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The Devils’ Handling of Alexander Holtz Remains Perplexing

Today we again ask the question: what exactly is the benefit of keeping Alexander Holtz on the NHL roster right now?

NHL: DEC 30 Devils at Penguins Photo by Jeanine Leech/Icon Sportswire via Getty Images

Things have been going well for the Devils this season, as they have entered their bye week and the All-Star break with the league’s third-best points percentage and finally seem to have made good on the long-promised emergence from their rebuild. They have a group of elite performers leading the way, with Jack Hughes getting himself Hart trophy buzz at age 21 and the group of Nico Hischier, Jesper Bratt, and Dougie Hamilton performing at high levels as well. They are one of the most dynamic teams in the league, finally have a goaltender performing at a high level again in Vitek Vanecek, and even have some potentially elite talents still in their prospect pipeline arriving soon to boot. Even with a somewhat uneven last couple months of play, the Devils still sit second in the league in 5v5 expected goals percentage, demonstrating that they are not just a flash in the pan. In short, it’s all going pretty well in New Jersey.

With all that in mind, let’s get to the important business of sports blogging: complaining about stuff. In the midst of all the good that has come along this season, there have still been some perplexing decisions in lineup construction and roster management at the NHL level. Chief among those has been how the team has handled Alexander Holtz. I have already written about this topic once this season back in October, but it remains one of the more baffling situations with the team at present, so I feel inclined to bring it up again.

The complaint isn’t so much related to whether Holtz does or does not deserve NHL ice time. It is more in the fact if the team intends for him to contribute in a meaningful way in the future, their current approach seems unlikely to aid in bringing about that result. Holtz has been healthy scratched from 31 of the Devils’ 49 games this season and has averaged about 10 minutes in the games he has been inserted into the lineup for. His time with the team’s top two centers has essentially been negligible, meaning he has been centered by a pair of light-scoring bottom six centers in the lion’s share of his 5v5 minutes, which, again, have been very limited, regardless.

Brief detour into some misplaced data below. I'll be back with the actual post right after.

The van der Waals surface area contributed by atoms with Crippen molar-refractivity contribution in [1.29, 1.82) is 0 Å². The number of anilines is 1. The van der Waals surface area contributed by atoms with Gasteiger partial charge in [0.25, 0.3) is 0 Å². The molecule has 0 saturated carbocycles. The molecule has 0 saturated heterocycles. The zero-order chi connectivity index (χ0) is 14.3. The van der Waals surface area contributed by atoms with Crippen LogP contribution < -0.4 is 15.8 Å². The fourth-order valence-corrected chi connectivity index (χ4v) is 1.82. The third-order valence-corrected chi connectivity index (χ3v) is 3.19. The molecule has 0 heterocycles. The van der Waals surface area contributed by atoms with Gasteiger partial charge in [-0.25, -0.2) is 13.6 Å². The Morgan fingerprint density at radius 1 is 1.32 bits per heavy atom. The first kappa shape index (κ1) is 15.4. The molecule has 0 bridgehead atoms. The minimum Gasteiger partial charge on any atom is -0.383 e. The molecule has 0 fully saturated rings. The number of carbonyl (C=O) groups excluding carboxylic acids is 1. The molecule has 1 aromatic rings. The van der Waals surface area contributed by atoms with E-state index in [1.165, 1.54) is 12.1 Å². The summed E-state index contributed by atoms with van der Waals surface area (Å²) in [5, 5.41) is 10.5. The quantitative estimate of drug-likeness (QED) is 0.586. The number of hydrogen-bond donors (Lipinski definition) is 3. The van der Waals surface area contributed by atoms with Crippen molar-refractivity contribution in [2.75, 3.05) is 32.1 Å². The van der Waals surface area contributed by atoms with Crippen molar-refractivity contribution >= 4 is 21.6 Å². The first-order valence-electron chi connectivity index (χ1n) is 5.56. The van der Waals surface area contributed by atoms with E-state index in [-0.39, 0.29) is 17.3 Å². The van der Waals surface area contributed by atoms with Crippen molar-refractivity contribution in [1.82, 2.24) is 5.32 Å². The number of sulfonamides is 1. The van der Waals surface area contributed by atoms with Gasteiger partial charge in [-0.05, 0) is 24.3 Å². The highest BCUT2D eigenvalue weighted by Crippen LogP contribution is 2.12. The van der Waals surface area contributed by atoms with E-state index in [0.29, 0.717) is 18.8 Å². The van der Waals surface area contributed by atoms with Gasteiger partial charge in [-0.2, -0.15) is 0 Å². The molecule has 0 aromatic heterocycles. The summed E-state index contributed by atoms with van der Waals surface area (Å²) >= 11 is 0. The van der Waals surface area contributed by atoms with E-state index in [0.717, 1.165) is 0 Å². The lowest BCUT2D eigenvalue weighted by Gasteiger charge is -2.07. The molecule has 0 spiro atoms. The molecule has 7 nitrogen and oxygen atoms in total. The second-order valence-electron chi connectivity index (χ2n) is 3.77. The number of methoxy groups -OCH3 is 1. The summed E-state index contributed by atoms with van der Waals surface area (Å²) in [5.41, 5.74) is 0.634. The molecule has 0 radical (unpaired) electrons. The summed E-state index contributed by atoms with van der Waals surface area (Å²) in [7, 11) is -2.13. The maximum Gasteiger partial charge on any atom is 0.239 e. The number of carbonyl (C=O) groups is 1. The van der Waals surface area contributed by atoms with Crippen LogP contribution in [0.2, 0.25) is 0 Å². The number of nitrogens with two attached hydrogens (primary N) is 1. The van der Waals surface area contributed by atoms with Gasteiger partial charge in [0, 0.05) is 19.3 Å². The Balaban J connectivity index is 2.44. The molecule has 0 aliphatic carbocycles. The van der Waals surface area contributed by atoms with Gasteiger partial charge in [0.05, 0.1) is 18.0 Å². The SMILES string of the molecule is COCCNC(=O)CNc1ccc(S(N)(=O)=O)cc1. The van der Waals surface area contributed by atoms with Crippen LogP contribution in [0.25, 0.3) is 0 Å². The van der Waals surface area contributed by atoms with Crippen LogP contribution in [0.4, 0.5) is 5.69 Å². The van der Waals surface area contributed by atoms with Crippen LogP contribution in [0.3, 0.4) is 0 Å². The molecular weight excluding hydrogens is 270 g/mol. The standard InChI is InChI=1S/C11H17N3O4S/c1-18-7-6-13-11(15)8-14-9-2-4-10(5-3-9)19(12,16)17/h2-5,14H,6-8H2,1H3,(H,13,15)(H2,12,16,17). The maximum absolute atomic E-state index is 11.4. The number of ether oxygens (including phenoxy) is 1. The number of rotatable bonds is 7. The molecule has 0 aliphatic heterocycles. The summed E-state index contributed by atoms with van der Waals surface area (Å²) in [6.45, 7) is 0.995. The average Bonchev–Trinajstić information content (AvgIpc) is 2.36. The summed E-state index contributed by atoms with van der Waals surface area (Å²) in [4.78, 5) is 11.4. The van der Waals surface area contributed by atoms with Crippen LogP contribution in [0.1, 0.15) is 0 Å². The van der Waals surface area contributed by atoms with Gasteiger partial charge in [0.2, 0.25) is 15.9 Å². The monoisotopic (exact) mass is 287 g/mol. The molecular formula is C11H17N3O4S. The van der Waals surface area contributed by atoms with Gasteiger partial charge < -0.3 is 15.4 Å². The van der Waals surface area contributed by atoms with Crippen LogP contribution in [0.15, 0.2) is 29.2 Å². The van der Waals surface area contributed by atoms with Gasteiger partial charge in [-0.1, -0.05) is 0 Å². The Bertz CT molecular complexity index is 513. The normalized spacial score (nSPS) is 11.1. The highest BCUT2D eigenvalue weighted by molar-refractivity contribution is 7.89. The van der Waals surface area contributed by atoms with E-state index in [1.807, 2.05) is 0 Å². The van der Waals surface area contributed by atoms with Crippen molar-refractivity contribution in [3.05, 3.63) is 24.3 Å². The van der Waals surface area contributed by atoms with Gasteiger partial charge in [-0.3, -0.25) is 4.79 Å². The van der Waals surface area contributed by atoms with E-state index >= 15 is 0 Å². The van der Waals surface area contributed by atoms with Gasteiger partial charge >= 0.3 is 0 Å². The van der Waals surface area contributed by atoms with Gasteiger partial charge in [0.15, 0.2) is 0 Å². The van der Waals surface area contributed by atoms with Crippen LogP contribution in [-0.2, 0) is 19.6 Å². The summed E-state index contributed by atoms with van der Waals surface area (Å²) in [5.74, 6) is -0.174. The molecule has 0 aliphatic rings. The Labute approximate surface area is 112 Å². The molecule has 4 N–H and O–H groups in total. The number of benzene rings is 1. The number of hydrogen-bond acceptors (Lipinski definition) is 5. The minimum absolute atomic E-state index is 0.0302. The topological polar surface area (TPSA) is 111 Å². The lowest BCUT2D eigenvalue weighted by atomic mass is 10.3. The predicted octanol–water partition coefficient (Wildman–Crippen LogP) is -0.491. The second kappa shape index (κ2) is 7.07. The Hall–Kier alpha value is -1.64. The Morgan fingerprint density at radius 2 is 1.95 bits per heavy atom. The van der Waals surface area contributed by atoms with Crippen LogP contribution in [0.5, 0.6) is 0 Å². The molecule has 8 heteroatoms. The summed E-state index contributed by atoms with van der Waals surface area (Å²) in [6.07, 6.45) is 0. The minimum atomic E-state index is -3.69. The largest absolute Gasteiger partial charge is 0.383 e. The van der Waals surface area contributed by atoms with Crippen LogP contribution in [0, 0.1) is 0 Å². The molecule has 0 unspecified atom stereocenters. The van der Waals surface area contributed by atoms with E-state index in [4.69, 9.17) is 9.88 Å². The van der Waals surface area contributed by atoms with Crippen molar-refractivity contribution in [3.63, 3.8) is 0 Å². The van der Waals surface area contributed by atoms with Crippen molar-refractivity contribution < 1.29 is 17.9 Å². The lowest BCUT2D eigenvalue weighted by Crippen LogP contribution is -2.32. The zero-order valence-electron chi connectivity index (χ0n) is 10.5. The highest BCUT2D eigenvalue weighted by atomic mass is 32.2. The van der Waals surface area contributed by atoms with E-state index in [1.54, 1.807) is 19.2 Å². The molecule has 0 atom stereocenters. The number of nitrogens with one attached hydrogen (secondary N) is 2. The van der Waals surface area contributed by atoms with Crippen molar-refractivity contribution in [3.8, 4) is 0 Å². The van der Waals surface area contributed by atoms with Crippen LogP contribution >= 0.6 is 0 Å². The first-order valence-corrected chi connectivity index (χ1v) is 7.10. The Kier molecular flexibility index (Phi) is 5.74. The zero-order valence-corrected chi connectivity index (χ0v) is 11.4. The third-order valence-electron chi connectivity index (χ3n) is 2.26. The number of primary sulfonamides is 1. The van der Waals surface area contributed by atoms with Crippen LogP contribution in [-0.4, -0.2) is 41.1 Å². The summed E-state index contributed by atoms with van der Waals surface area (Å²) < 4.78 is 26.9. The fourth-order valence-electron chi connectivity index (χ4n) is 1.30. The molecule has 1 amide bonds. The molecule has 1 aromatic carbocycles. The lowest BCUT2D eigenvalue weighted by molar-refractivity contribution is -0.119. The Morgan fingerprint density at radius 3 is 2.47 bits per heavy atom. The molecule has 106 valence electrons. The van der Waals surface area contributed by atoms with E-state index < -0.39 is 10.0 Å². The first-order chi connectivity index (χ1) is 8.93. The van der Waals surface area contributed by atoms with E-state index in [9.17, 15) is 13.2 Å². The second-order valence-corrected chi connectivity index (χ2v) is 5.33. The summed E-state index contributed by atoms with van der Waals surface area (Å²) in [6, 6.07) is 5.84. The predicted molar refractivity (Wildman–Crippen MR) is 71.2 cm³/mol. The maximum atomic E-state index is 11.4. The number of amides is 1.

The Devils are playing Holtz like he’s a roster-filler right now. Maybe that’s all he ends up being, who knows, but it doesn’t really add up to deploy him that way when considering he’s 20 years old (now 21 as of last week) and is a high-end draft pick who was ostensibly selected for his potential to score a lot of goals for the New Jersey Devils. If you are not going to put him in a position to use his most notable tool (his shot) to score goals or, beyond that, really even play him at all, it’s hard to understand why he is on the NHL roster at this point.

Maybe the coaches see value in allowing him to practice at the NHL level, but even on that point, Lindy Ruff had to concede in this recent NJ dot com article on Holtz and Fabian Zetterlund that there has been limited practice time of late (which is not out of the ordinary in the heart of an NHL schedule). Are morning skates and other assorted limited practice sessions enough, development-wise, to justify a top prospect getting 10 minutes of ice time a week at the NHL level? What opportunity does that kind of deployment offer to make improvements or generate useful feedback from coaches? Doesn’t seem like it would be very much.

Are the Devils so convinced that Holtz has nothing to gain from playing substantial minutes in the AHL that they would prefer he just hang out in the scratch suite 60% of the time and barely play otherwise in the NHL? It’s not like the situation with Zetterlund, where the player is older and you risk losing him to waivers if you attempt to send him down. Holtz is firmly in the waiver-exempt category at this point and will be for another couple of seasons. Even given the opportunity to send him down to give him minutes at full speed during the team’s 9-day layoff around the all-star break, they declined.